2:32 pm
Wed June 5, 2013

Voices On Violence: The Bubbles Of Safety Are Getting Smaller

Marco Topete.
Credit Jason Kruppa / NolaVie

Who:  Marco Topete, 30, a Mexican immigrant who came to New Orleans in 2005 with other members of the Texas Volunteer Firefighters Association as part of the initial search and rescue efforts following Hurricane Katrina.  An engineer by training, who has fallen in love with the endless possibilities of New Orleans culture, Marco is a husband; the father of a 1-year-old son; the owner of a start-up construction and design company; and an active member in the Intergalactic Krewe of Chewbacchus, a 3-year old Mardi Gras krewe that celebrat

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Voices On Violence
2:58 pm
Tue June 4, 2013

Voices On Violence: A Pastor Stresses Community

St. Charles Avenue Presbyterian Church minister Don Frampton.
Credit Jason Kruppa / NolaVie

Who: Don Frampton has been senior pastor of St. Charles Avenue Presbyterian Church for the past 19 years. After Hurricane Katrina, his church created Rebuilding Hope in New Orleans (RHINO), which has brought more than 6,000 volunteers to New Orleans and built 29 homes through Habitat for Humanity.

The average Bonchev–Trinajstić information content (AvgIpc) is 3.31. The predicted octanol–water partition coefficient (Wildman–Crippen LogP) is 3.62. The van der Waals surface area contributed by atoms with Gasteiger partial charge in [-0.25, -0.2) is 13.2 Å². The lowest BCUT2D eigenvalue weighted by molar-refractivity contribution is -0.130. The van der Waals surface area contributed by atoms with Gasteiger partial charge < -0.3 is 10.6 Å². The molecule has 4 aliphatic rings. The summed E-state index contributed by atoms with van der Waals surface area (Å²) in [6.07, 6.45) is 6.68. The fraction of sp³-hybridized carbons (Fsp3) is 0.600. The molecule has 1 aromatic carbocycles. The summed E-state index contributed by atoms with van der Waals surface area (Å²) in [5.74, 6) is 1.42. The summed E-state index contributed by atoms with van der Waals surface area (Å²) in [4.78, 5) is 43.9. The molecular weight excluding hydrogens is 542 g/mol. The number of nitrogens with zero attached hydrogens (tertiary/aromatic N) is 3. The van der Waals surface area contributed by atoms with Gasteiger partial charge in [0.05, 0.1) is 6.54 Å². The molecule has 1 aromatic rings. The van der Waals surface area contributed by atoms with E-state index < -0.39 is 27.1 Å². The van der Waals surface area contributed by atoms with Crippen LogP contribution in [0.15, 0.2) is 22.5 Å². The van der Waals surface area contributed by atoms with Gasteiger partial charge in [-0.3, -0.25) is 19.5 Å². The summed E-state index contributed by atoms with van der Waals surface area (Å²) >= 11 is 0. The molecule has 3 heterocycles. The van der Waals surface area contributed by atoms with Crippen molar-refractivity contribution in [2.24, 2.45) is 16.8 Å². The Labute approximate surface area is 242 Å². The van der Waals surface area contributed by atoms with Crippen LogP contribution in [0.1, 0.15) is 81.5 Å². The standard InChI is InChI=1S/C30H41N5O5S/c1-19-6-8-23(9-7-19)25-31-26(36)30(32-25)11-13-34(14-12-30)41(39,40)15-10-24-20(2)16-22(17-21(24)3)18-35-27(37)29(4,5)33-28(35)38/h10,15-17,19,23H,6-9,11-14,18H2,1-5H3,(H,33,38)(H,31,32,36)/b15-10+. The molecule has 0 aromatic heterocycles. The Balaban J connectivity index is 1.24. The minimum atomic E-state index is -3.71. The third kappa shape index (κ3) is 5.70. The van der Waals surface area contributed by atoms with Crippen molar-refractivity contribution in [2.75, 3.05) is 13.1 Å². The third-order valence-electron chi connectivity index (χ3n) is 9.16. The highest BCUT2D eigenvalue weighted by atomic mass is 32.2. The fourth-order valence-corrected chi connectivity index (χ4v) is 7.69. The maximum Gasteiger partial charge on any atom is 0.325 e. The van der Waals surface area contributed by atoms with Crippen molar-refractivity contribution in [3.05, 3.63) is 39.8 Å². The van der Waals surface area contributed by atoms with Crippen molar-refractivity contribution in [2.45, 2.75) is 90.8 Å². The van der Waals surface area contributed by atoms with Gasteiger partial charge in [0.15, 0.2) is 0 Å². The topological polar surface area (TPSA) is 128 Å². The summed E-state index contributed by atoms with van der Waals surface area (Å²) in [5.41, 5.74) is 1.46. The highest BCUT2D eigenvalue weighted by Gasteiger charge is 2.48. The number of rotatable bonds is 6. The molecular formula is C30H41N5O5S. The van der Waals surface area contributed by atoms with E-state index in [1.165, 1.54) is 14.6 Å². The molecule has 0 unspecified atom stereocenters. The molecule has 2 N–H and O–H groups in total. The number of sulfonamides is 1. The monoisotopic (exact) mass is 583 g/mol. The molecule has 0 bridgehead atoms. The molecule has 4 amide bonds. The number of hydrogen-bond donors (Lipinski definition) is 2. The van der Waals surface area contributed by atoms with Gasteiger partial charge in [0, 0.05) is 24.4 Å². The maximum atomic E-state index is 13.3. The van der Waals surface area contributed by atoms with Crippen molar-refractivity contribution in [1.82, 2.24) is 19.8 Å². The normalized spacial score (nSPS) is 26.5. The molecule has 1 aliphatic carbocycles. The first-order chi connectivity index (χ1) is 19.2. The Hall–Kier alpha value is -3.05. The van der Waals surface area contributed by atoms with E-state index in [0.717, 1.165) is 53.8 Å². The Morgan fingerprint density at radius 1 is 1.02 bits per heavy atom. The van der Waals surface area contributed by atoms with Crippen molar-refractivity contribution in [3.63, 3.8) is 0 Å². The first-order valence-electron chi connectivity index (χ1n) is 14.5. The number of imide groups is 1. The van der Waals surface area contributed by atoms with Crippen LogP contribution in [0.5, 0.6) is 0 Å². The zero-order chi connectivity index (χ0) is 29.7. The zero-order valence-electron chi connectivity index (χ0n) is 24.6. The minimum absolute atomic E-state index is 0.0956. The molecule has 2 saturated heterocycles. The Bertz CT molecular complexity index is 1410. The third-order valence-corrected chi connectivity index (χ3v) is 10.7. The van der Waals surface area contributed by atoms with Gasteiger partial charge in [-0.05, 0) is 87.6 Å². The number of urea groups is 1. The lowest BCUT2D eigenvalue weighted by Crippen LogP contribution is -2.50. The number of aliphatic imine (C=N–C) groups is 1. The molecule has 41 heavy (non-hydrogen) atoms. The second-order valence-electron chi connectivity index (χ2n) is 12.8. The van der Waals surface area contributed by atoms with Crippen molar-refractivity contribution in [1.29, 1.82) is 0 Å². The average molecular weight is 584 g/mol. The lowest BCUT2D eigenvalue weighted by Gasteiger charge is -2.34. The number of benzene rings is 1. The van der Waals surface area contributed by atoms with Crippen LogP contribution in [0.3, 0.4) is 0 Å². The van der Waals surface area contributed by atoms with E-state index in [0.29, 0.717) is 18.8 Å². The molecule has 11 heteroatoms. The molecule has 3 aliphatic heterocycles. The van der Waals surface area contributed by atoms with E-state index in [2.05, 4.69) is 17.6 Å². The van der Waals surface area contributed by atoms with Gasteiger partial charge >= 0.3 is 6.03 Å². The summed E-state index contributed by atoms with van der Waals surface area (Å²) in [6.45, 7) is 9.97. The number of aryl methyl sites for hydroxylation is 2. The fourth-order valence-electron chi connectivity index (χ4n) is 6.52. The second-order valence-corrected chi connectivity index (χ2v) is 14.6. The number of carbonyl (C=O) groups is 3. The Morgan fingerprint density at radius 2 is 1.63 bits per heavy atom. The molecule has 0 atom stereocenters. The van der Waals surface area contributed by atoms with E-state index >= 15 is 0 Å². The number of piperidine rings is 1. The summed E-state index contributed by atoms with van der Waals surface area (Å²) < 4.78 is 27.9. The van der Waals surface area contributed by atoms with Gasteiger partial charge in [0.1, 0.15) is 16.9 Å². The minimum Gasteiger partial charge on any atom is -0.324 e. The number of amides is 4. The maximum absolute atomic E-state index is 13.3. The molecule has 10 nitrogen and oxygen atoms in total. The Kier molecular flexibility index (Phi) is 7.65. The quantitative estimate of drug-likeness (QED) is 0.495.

In his own words, here's what Don has to say about:

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Community
8:29 am
Tue June 4, 2013

Community Impact Series: Dulac Community Center Hub Of Houma Indian Life

At the edge of Terrebonne Parish, and on the front lines of Louisiana's coastal erosion crisis, a community center with a long history for the Native American Houma people is focused on resiliency for the future.

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Community
8:00 am
Tue June 4, 2013

City Community Centers The Heartbeat Of Neighborhood Life

Murals on the side of the Tremé Community Center in 2011.
Credit Derek Bridges / Flickr

The term NORD is thrown around a lot in conversations about crime and public safety. It is actually NORDC now, which stands for the New Orleans Recreation Development Commission — the agency that oversees the playgrounds, ballparks, pools and sports teams that many see as the key to teaching kids community values.

NORDC community centers are often the heartbeat of neighborhood life, especially in the summer. However, when they’re closed — as many still are after Hurricane Katrina— the beat is gone.

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Voices On Violence
2:13 pm
Mon June 3, 2013

Voices On Violence: Where's The Village Now?

New Orleans musician Edward Anderson.
Credit Jason Kruppa / NolaVie

Who: Edward Anderson, 46, a musician, educator, husband and father. Born into a longtime New Orleans family of teachers and pharmacists, he received his undergraduate degree in music from Xavier University, his master’s degree from the Manhattan School of Music in New York and, most recently, his doctorate in composition from the Louisiana State University School of Music. He has been a high school teacher and a college professor, and is a practicing musician playing trumpet with several jazz groups in town.